This class takes Los Angeles and New York as case studies for tracing different histories related to Native Americans, urbanism, and entertainment. So students can engage a range of interdisciplinary strategies for studying Native American migration in the twentieth century we will draw on materials from the Kim-Wait/Pablo Eisenberg Native American Literature Collection to practice developing researchable questions. Students will also assist in conducting primary research and data gathering related to Native American actors and entertainers to shed light on the lives they led off-screen and off-stage while they worked in Los Angeles and New York City. To ground our discussions and approach to research students will read secondary sources about the history of Native performance in the United States, especially in relation to cinema. There may be some ethnographic work as well and an introduction to methods from oral history. The main aim of this research tutorial is to have students focus on the ways in which Native people have participated in the film industry as laborers and shapers of culture, and since there are no “official” archives left to us by Native entertainers much of what students will learn is how to conduct research based on clues from a diverse array of sources. For example, by examining articles from Variety, catalogs from the American Film Institute, and papers from social reform institutions, like the L.A. Indian Center and the American Indian Community House (AICH) in New York City, students will begin to piece together a meaningful understanding of Native people as actors and activists during the twentieth century. Students who can be in residence for part of the summer following the tutorial will visit archives in New York related to the AICH—a non-profit organization that has served the health, social service, and cultural needs of Native Americans in the city since 1969. Additional work over the summer will involve visualization tools from the Digital Humanities, like Gephi, so students can demonstrate what they have learned about the many Native entertainment and activist networks that existed in L.A. and NYC.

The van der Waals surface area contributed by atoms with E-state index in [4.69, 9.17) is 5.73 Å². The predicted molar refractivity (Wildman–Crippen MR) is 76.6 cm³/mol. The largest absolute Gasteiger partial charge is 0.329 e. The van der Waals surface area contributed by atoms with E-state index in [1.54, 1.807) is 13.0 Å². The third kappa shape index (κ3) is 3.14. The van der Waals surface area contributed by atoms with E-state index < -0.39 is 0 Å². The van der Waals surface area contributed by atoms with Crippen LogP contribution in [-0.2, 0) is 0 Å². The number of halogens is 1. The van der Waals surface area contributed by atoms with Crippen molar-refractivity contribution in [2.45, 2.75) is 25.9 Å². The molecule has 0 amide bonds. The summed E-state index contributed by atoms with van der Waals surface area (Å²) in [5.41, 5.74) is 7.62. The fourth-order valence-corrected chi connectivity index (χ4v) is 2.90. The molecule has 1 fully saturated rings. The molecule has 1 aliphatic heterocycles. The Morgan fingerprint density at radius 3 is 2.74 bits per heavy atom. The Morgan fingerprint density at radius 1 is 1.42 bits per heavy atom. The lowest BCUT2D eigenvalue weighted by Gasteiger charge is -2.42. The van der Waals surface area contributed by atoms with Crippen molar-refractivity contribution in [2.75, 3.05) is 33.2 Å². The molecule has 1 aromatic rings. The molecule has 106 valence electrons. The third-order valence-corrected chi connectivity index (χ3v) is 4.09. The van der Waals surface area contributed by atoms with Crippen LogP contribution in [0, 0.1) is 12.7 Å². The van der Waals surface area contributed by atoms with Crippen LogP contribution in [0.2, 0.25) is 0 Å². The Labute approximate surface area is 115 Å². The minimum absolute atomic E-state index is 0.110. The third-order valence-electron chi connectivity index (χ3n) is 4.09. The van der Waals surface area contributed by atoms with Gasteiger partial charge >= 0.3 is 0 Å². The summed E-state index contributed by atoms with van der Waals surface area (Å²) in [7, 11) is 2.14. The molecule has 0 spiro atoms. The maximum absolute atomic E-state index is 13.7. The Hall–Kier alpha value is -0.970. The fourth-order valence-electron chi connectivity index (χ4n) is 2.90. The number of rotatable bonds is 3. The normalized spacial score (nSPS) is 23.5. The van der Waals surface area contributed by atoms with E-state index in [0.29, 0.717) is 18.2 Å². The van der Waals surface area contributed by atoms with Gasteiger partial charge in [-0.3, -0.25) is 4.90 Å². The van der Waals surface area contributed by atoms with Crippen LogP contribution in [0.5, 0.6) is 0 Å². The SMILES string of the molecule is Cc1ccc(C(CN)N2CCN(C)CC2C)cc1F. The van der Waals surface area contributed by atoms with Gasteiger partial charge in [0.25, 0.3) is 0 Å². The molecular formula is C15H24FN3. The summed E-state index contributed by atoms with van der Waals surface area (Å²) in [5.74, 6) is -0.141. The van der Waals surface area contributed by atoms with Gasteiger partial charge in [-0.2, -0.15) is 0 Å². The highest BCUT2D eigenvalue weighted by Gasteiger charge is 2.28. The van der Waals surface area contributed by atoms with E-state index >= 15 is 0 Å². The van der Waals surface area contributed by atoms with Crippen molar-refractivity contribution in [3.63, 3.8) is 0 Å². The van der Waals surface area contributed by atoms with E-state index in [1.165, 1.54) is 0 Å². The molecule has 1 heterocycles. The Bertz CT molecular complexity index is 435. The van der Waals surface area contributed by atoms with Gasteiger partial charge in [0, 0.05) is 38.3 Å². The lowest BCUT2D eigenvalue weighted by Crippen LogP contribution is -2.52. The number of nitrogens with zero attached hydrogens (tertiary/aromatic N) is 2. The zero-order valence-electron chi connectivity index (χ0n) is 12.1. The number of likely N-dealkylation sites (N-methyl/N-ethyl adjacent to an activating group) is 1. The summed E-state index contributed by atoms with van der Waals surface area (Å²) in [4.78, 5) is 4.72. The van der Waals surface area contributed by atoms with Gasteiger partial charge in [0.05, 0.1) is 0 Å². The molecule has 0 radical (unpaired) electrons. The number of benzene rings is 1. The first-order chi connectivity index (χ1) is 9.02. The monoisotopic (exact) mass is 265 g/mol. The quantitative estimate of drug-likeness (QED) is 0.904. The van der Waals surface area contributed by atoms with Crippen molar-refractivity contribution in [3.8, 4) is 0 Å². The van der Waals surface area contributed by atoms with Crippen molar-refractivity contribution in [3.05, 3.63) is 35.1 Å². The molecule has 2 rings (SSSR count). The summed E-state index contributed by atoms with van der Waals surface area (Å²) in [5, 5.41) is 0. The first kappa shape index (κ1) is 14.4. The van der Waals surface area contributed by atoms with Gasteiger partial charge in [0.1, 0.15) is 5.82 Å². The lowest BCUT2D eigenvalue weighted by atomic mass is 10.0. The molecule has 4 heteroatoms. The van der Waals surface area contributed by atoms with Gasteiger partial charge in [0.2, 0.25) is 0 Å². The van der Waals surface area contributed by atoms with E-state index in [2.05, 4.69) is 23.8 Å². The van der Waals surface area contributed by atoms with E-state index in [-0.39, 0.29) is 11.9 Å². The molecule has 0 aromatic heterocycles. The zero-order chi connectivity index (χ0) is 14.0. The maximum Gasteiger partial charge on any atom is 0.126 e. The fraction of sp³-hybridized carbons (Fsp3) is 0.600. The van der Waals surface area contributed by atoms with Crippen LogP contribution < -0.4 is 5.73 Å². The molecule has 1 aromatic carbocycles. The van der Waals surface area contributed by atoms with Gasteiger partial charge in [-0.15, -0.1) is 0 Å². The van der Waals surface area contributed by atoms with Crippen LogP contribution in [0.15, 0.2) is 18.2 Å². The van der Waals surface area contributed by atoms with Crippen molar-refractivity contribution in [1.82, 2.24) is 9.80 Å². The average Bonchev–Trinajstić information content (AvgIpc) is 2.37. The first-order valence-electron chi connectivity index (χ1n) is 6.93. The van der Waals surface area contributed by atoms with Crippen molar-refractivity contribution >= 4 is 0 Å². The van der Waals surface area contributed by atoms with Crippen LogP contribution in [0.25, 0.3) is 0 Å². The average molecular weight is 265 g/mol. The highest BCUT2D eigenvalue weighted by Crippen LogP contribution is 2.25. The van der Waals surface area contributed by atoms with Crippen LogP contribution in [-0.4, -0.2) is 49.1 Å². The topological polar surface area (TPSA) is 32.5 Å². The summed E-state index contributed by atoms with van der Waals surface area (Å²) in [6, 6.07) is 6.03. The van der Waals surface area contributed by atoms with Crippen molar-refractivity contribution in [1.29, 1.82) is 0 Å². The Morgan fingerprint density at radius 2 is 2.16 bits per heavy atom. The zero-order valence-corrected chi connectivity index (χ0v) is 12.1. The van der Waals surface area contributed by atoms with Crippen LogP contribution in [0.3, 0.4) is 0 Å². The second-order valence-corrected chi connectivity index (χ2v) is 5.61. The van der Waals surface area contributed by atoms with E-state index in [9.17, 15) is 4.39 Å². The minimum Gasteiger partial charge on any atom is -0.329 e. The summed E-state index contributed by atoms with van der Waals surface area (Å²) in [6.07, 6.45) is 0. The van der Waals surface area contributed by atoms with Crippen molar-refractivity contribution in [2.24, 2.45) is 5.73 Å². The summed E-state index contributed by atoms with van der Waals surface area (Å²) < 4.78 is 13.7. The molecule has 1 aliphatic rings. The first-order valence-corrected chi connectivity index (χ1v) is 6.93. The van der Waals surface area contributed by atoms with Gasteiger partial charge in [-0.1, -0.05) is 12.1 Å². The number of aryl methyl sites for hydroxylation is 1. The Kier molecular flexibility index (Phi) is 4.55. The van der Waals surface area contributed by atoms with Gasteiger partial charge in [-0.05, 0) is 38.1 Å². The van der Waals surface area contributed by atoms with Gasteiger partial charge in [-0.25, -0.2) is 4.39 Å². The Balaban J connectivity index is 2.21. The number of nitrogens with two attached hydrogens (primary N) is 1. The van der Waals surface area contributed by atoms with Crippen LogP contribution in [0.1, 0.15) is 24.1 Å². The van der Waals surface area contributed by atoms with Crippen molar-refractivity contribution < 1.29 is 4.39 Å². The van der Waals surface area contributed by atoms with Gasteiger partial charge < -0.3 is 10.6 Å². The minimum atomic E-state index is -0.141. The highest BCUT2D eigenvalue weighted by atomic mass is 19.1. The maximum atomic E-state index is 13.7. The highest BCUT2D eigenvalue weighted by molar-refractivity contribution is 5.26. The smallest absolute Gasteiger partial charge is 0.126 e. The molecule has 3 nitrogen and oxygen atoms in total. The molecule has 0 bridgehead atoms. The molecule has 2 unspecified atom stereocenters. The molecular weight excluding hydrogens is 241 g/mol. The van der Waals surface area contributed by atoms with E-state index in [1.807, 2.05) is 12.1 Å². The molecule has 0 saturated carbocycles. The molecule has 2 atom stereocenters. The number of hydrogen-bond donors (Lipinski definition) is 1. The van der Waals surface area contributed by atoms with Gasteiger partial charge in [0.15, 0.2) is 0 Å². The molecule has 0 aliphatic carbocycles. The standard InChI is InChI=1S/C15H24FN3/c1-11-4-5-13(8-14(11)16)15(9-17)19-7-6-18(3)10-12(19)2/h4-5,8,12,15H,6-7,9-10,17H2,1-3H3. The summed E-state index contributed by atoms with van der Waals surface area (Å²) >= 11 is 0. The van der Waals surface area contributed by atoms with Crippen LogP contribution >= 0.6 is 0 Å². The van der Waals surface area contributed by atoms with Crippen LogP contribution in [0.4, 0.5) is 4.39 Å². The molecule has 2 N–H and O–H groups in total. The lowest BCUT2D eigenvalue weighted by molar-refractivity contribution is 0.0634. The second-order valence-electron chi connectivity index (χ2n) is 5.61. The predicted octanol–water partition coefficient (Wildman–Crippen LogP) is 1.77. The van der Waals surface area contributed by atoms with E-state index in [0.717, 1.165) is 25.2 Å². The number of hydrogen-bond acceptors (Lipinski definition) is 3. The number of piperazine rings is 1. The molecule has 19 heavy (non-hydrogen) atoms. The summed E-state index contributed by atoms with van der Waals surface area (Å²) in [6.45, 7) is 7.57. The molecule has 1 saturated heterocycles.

This course is part of a model of tutorials at Amherst designed to enable students to engage in substantive research with faculty in the humanities and humanistic social sciences.
Open to sophomores and juniors interested in research. Admission with consent of the instructor. Limited to 6 students. Spring Semester. Professor Vigil.